A few thoughts on Christmas. May as well get the thinking started now.
1. It is OKAY to Christianize a pagan holiday. <An Issue of Contextualization.> Some are bothered by this and make this a big issue at certain times of the year. But Christianization is simply the subversion or reinterpretation of symbols. This is a perfectly reasonable thing to do. Jesus and the early church subverted/reinterpreted the symbology of the Jewish Passover and ritual purification rites with the sacraments of Eucharist and Baptism. The church structure is the reinterpretation of the Jewish Synagogue. One of the two primary words for God in Old Testament Judaism (“Elohim”) has roots in Canaanite paganism (the roots of “YHWH” are less certain). The primary word for God in the New Testament Church (“Theos”) has roots in Greek paganism. Again, the key point is not the symbol but the meaning given to the symbol. Frankly, the most recognized symbol of Christianity, the cross, is a Christian reinterpretation of a pagan practice (crucifixion). Harvest Festivals have deep pagan roots, yet the Jews were comfortable with reinventing them as Jewish holidays. Three major Jewish Festivals are reinterpretations of harvest festivals (Feast of Unleavened Bread, Pentecost, and Feast of Tabernacles). Christians have, in turn, reinterpreted Feast of Unleavened bread as part of the Christian Holy Week, and the Eucharist. Christians have also reinterpreted Pentecost as a Christian celebration. Reinterpreting pagan symbols is a healthy part of the cultural contextualization of faith. To become a Christian in a non-Christian culture should not involve rejecting every aspect of that culture, but selective rejecting the bad, embracing the good, and reinterpreting the redeemable. That is the role of insider within that culture (not the outside kibitzer).
2. It is OKAY celebrate a civil holiday. <An Issue of Separatism.> Some are bothered that Christmas has become a civil holiday and has been overlayed with a lot of non-Christian (and sometimes anti-Christian) messages. I believe that it is true that some things have to really be set aside. This manic materialistic busy-ness simply has little redeeming value. But we as Christians should find areas of healthy cultural interaction with the surrounding society. Separatism tends to lead to marginalization and/or ghettoization. I feel that the desire to radically reject everything in society without thoughtful evaluation may stem from the belief that it will show people that they are Christians. I suppose that works. Evangelical Christians are recognizable in that many/most don’t celebrate the local fiestas here in the Philippines (because of pagan and Catholic roots, and the proliferation of vices). In India, I have been told, Christian houses are easy to recognize because they are dark and dreary during the celebration a Diwali. There may be reasons not to celebrate (the tendency mix Christian messages with nationalistic messages during American Independence Day or Memorial Day does make me a wee bit squeamish). However, the fruit of the Spirit is a better way to show that you are a Christian.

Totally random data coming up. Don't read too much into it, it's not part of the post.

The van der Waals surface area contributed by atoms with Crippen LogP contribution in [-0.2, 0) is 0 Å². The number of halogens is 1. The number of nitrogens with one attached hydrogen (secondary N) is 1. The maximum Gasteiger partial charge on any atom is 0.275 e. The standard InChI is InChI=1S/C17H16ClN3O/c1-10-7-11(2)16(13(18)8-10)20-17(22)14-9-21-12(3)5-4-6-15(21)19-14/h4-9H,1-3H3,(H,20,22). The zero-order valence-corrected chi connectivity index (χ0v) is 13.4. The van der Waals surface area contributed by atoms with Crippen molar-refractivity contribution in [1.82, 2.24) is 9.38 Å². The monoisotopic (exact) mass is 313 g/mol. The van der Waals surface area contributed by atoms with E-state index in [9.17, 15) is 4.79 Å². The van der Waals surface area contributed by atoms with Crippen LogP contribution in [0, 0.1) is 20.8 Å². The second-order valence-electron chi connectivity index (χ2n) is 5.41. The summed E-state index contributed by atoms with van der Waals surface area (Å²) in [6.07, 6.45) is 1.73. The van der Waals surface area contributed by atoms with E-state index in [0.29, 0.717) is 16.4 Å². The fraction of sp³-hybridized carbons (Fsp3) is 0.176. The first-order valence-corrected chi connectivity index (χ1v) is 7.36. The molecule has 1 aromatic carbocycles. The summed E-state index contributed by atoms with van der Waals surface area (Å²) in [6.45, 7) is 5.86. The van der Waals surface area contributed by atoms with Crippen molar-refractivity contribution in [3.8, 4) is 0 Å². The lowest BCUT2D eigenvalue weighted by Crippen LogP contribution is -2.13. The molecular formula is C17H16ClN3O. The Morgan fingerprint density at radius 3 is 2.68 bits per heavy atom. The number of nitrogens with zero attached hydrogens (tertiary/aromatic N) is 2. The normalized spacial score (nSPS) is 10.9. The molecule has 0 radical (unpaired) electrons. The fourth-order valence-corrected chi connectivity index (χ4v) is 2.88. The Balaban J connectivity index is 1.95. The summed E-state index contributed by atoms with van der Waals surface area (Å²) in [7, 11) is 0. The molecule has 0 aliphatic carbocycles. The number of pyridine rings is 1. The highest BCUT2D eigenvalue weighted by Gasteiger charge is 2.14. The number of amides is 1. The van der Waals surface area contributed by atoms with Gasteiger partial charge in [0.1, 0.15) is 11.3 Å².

3. It is OKAY to celebrate Christmas in December. <An Issue of Historicity.> Some, in complaining about Christmas, note that we don’t know when Jesus was born (although March might be a good educated guess) so it is ridiculous to celebrate His birth on any day… including in December. I have to admit, this one never made the least bit of sense to me. We have friends who adopted a little girl… she was found wandering the streets in the Philippines. She was apparently abandoned by her mother at around 2 years of age. They don’t know what her birth name was or what day she was born. Yet her paperwork now has a birth date and a name, and they celebrate her birthday every year on a day they assigned her. Suggesting that they should not celebrate her birthday because they don’t know the exact day that she was born is ludicrous. Actually, celebrating Christ’s birth close to Winter Solstice, at least for the Northern hemisphere, makes a lot of sense. Since it is the darkest time of the year, and the coldest (again, in the Northern hemisphere) it fits symbolically the idea of Christ coming into a world of darkness to bring light. And the comraderie and celebration provides emotional warmth to a time so cold. So unless you are big on technical historical, astronomical, or astrological factoids, relax and enjoy Christmas in December
4. It is OKAY to CELEBRATE. <An issue of Ascetism> Sometimes it seems as if the problem with Christmas is a problem with celebration. I have not heard anyone complaining about eating rice or utilizing fire, based on its long documented use by pagans and in pagan rituals. Perhaps the focus on Christmas and Easter and such has more to do with the belief that God is against fun and celebration. The Old Testament was full of celebrations. Jesus was involved in much festivities. Not all celebrations are good… but celebrations, are redeemable, and can be good.
5. It is OKAY to NOT listen to me. <An issue of Conformity.> You don’t have to listen to me. If you celebrate Christmas as a Christian (or a non-Christian), that is great. If you don’t celebrate Christmas that is your right and your freedom as well. That is really not the point and people who think that is the point have really missed the point. But for those who accept it, “Maligayang Pasko at Manigong Bagong Taon!”